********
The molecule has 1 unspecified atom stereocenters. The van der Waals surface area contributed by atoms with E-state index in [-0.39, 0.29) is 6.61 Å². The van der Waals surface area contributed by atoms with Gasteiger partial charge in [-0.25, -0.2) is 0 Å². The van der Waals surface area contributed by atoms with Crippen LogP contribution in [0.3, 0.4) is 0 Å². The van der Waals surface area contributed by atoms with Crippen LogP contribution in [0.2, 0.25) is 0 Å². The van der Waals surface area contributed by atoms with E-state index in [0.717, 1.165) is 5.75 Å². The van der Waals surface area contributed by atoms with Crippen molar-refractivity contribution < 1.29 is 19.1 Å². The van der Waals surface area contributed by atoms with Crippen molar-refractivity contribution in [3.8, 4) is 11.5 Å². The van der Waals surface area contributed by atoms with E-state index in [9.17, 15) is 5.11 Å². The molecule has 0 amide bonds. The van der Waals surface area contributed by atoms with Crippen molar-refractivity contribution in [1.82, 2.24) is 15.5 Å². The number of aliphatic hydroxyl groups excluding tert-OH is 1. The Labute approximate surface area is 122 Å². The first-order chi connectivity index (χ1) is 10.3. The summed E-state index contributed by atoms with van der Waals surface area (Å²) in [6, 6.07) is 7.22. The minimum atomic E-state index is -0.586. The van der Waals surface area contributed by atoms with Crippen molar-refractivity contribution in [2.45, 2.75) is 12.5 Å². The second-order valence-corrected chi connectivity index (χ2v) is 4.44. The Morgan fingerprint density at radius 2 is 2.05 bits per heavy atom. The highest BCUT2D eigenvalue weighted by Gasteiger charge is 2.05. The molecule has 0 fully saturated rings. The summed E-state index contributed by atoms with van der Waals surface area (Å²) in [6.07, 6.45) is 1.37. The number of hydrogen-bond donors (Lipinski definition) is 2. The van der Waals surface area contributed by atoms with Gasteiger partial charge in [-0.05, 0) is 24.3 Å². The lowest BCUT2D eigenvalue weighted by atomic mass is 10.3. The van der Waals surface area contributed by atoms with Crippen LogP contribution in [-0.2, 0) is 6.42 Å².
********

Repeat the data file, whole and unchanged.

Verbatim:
The molecule has 1 unspecified atom stereocenters. The van der Waals surface area contributed by atoms with E-state index in [-0.39, 0.29) is 6.61 Å². The van der Waals surface area contributed by atoms with Gasteiger partial charge in [-0.25, -0.2) is 0 Å². The van der Waals surface area contributed by atoms with Crippen LogP contribution in [0.3, 0.4) is 0 Å². The van der Waals surface area contributed by atoms with Crippen LogP contribution in [0.2, 0.25) is 0 Å². The van der Waals surface area contributed by atoms with E-state index in [0.717, 1.165) is 5.75 Å². The van der Waals surface area contributed by atoms with Crippen molar-refractivity contribution < 1.29 is 19.1 Å². The van der Waals surface area contributed by atoms with Crippen molar-refractivity contribution in [3.8, 4) is 11.5 Å². The van der Waals surface area contributed by atoms with E-state index in [9.17, 15) is 5.11 Å². The molecule has 0 amide bonds. The van der Waals surface area contributed by atoms with Crippen molar-refractivity contribution in [1.82, 2.24) is 15.5 Å². The number of aliphatic hydroxyl groups excluding tert-OH is 1. The Labute approximate surface area is 122 Å². The first-order chi connectivity index (χ1) is 10.3. The summed E-state index contributed by atoms with van der Waals surface area (Å²) in [6, 6.07) is 7.22. The minimum atomic E-state index is -0.586. The van der Waals surface area contributed by atoms with Crippen molar-refractivity contribution in [2.45, 2.75) is 12.5 Å². The second-order valence-corrected chi connectivity index (χ2v) is 4.44. The Morgan fingerprint density at radius 2 is 2.05 bits per heavy atom. The highest BCUT2D eigenvalue weighted by Gasteiger charge is 2.05. The molecule has 0 fully saturated rings. The summed E-state index contributed by atoms with van der Waals surface area (Å²) in [6.07, 6.45) is 1.37. The number of hydrogen-bond donors (Lipinski definition) is 2. The van der Waals surface area contributed by atoms with Gasteiger partial charge in [-0.05, 0) is 24.3 Å². The lowest BCUT2D eigenvalue weighted by atomic mass is 10.3. The van der Waals surface area contributed by atoms with Crippen LogP contribution in [-0.2, 0) is 6.42 Å².